The Dark, Haunting World of Children's Nursery Rhymes
- Article by Michael Cogliano
- August 2, 2011
The closer you get to adulthood, the more you will encounter friends and family members who’ve done the impossible and entered the real world where the weekend is only 2 days and cracking a beer with breakfast seems, somehow, weird. While you need not worry about this strange world just yet, spending time with these sad individuals will likely land a little child in your care for some period of time. If you’re like me, your go-to move with a little child is a good old nursery rhyme. And so, as I launched into “Rock-a-bye baby” I started unraveling just how fucked up our fondest old nursery rhymes truly are. Join me…
Rock-a-bye baby, on the treetop,
When the wind blows, the cradle will rock,
When the bough breaks, the cradle will fall,
And down will come baby, cradle and all.
This tune is usually the background music to a gentle swaying motion that seeks to imitate the relaxing motion of a crib. Hardly relaxing, however, is the traumatic narrative described in the song. What is a poor baby doing on a treetop? And why is there no concern as to the brain damage that’s almost certain to result from a free-fall of that magnitude. At the very least, the baby is looking at some developmental issues and I’d be surprised if it was reading at grade level in 5 years.
Rub a dub dub
Rub a dub dub
Three men in a tub,
And how do you think they got there?
The butcher, the baker,
They all jumped out of a rotten potato,
'Twas enough to make a man stare
I bet you thought Rub a dub dub was nothing more than a pleasant tune for bath time. Wrong. Boldly announced in these lyrics is a knot of confusion and homoeroticism that I can’t even begin to unravel. Among my concerns are the following: Why on earth are there three grown men together in a tub? How big is this tub? Why are we given the professions of these men? Does this give us some clue into the background of their rendezvous in the tub? How much crystal meth does one have to do before it appears that three men are jumping out of a rotten potato? And finally, who exactly is interested in staring at this and why, if he’s in the proximity and enjoying himself, does he not join the men in the tub?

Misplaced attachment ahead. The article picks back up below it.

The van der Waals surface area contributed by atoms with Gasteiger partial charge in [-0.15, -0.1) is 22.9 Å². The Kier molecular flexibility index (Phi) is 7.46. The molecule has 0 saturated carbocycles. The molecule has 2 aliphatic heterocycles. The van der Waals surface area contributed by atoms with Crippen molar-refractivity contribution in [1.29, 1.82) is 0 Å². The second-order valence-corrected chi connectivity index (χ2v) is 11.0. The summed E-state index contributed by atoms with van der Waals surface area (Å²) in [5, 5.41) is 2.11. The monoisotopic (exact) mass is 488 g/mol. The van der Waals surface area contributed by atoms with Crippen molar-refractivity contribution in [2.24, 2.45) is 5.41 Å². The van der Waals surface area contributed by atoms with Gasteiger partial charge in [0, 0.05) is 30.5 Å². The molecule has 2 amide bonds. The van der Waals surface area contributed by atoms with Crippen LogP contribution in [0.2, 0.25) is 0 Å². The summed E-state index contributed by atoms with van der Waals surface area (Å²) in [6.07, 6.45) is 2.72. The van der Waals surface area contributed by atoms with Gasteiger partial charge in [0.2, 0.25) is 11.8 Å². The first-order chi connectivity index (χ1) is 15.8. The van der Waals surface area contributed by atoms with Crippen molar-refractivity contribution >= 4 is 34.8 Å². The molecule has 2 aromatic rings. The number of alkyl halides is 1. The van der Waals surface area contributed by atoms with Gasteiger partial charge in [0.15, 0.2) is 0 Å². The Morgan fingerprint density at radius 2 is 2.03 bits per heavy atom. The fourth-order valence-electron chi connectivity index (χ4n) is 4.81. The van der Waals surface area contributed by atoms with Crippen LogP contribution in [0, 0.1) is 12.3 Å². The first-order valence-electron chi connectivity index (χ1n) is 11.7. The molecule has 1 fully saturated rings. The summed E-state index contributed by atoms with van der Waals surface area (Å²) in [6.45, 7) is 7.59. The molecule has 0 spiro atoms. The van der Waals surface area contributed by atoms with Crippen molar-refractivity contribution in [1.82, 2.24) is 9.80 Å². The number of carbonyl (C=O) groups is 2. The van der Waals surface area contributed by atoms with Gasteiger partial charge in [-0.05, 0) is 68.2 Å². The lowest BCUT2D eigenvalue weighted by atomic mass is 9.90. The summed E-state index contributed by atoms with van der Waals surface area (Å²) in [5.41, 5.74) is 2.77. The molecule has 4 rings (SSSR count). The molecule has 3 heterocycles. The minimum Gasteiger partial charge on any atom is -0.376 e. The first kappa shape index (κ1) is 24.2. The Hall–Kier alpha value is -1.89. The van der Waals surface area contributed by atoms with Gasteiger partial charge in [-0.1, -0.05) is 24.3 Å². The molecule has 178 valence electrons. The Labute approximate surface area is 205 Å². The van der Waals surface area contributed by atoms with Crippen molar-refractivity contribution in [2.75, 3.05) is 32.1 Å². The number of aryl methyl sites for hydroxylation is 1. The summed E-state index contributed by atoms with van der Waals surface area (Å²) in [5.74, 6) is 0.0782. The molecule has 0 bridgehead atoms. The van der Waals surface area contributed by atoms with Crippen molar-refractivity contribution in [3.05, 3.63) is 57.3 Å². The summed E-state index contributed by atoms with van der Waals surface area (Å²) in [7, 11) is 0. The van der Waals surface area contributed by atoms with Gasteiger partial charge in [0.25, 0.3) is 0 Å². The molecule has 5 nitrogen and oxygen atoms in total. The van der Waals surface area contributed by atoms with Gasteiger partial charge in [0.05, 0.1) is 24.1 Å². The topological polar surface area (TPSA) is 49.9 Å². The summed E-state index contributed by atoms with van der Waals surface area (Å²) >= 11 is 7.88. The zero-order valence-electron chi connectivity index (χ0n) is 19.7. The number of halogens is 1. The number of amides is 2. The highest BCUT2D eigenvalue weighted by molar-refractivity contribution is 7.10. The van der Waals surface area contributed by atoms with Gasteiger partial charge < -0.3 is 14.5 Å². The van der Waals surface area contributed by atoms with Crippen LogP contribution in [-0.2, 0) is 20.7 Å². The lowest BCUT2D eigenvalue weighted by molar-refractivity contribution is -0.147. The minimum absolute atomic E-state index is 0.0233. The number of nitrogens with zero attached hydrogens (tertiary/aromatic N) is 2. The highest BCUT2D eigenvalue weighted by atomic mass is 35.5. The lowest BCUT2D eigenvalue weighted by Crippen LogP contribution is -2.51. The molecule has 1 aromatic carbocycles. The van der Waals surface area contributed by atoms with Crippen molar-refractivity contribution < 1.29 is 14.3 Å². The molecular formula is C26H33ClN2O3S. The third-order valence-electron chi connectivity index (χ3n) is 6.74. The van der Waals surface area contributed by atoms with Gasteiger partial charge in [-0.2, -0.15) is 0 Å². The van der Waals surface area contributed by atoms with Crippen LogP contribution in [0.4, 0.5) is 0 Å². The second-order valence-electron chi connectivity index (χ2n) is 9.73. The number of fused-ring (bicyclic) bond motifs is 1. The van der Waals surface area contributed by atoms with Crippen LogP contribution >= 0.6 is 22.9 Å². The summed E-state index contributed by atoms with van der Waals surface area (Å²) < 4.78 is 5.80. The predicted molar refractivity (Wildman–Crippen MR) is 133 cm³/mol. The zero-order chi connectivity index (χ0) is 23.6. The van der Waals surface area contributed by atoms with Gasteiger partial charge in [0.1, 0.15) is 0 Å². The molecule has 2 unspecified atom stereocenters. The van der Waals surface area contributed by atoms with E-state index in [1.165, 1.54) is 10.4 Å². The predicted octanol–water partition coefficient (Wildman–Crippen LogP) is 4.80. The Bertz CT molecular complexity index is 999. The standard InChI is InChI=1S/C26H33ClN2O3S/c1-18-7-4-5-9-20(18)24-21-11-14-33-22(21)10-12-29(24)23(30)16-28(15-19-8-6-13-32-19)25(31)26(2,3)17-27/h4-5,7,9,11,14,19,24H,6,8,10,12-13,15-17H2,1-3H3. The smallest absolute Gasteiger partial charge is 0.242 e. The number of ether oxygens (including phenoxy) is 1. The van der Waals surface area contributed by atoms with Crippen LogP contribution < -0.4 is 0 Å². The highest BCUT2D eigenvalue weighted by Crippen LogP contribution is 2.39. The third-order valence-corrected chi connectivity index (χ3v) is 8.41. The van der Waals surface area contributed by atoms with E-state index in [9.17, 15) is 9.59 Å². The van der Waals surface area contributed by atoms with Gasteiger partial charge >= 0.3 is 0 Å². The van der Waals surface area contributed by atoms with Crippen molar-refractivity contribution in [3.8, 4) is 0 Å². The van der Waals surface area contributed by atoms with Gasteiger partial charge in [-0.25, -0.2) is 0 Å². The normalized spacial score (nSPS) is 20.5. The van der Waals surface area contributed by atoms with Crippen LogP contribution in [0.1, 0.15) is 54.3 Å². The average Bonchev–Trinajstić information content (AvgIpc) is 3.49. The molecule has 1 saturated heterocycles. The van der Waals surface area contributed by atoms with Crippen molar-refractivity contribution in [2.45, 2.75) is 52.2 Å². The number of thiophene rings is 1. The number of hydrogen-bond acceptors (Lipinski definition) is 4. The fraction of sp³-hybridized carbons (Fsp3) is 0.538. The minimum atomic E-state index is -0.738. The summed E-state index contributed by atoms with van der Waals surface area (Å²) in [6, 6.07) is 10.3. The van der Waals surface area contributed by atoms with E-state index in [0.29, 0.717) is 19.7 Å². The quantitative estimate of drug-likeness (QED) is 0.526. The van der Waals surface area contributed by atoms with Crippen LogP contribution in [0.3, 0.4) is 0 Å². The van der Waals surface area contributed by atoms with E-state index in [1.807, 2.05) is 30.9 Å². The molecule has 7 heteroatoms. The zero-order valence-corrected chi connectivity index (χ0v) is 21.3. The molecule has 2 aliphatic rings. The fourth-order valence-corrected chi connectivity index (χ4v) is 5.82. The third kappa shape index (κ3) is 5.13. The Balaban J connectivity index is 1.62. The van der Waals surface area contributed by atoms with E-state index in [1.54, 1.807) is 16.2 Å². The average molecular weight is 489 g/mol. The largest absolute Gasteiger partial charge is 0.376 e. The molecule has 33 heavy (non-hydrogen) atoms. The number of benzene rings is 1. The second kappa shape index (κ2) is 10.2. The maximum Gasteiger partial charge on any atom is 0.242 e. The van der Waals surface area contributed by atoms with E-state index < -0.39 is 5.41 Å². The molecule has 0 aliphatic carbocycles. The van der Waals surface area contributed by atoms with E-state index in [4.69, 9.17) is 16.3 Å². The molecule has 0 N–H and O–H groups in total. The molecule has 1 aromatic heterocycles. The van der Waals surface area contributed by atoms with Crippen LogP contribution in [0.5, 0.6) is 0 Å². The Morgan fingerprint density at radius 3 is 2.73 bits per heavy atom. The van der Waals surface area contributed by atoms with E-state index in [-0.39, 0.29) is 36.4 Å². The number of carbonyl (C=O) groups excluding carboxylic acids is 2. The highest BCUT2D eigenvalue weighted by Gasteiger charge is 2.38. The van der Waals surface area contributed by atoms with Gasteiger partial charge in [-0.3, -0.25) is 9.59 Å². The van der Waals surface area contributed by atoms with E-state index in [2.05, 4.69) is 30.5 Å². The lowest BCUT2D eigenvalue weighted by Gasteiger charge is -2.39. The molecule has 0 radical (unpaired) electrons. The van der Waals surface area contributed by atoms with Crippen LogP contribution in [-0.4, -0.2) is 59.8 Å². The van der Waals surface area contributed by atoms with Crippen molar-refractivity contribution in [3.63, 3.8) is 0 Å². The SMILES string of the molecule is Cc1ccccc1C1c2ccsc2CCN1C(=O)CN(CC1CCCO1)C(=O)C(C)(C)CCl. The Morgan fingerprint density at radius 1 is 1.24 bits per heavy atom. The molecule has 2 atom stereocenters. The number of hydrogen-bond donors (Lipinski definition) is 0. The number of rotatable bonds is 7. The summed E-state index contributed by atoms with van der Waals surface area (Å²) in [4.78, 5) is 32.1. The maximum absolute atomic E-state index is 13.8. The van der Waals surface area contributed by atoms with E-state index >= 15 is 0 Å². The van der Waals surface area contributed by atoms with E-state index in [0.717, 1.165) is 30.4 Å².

Three Blind Mice
Three blind mice. Three blind mice.
See how they run. See how they run.
They all ran after the farmer's wife,
Who cut off their tails with a carving knife,
Did you ever see such a sight in your life,
As three blind mice?
I can understand the attempt to insert an uplifting story about some individuals with disabilities into the nursery rhyme circuit, but this one seems to have no point but barbarism. As if these poor mice didn’t have enough obstacles being without eyesight, they have now been viciously assaulted with a carving knife. And by the way, the mice are blind, how the fuck do they know if they’re chasing the farmer’s wife or not?
It's raining; it's pouring.
The old man is snoring.
He went to bed and bumped his head,
And he couldn't get up in the morning.
How bleak. How hard did this “old man” bump his head where he was dead by morning? Did the bump cause the death or was the bump just a coincidental precursor to a death by natural causes?
Humpty Dumpty sat on a wall,
Humpty Dumpty had a great fall.
All the king's horses and all the king's men
Couldn't put Humpty together again.
Is a happy ending too much to ask for in a nursery rhyme? Poor Humpty (which we can only assume from the illustrations is some sort of egg creature) is in all sorts of pieces and with the entire kingdom’s resources at his disposal, seems to be broken beyond repair. Also unclear is what Humpty expected the king’s horses to be able to help with.